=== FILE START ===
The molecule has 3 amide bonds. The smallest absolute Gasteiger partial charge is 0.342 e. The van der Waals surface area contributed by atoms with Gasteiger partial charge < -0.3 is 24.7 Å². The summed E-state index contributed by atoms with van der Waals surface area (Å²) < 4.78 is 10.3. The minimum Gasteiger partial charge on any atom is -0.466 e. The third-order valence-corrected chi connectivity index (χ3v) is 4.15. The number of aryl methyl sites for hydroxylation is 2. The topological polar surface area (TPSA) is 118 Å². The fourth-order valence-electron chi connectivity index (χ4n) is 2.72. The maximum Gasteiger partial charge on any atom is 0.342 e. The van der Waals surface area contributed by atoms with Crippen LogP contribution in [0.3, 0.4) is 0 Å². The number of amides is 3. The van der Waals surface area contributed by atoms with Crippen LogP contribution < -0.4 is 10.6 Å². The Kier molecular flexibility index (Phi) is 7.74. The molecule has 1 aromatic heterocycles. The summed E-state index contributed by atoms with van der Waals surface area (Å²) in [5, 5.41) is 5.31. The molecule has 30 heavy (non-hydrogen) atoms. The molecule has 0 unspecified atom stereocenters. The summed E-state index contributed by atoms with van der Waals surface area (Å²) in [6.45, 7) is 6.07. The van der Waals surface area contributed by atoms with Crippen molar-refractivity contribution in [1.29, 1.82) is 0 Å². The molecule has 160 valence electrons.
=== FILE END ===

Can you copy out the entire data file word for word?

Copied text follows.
The molecule has 3 amide bonds. The smallest absolute Gasteiger partial charge is 0.342 e. The van der Waals surface area contributed by atoms with Gasteiger partial charge < -0.3 is 24.7 Å². The summed E-state index contributed by atoms with van der Waals surface area (Å²) < 4.78 is 10.3. The minimum Gasteiger partial charge on any atom is -0.466 e. The third-order valence-corrected chi connectivity index (χ3v) is 4.15. The number of aryl methyl sites for hydroxylation is 2. The topological polar surface area (TPSA) is 118 Å². The fourth-order valence-electron chi connectivity index (χ4n) is 2.72. The maximum Gasteiger partial charge on any atom is 0.342 e. The van der Waals surface area contributed by atoms with Crippen LogP contribution in [0.3, 0.4) is 0 Å². The number of amides is 3. The van der Waals surface area contributed by atoms with Crippen LogP contribution < -0.4 is 10.6 Å². The Kier molecular flexibility index (Phi) is 7.74. The molecule has 1 aromatic heterocycles. The summed E-state index contributed by atoms with van der Waals surface area (Å²) in [5, 5.41) is 5.31. The molecule has 30 heavy (non-hydrogen) atoms. The molecule has 0 unspecified atom stereocenters. The summed E-state index contributed by atoms with van der Waals surface area (Å²) in [6.45, 7) is 6.07. The van der Waals surface area contributed by atoms with Crippen molar-refractivity contribution in [1.29, 1.82) is 0 Å². The molecule has 160 valence electrons.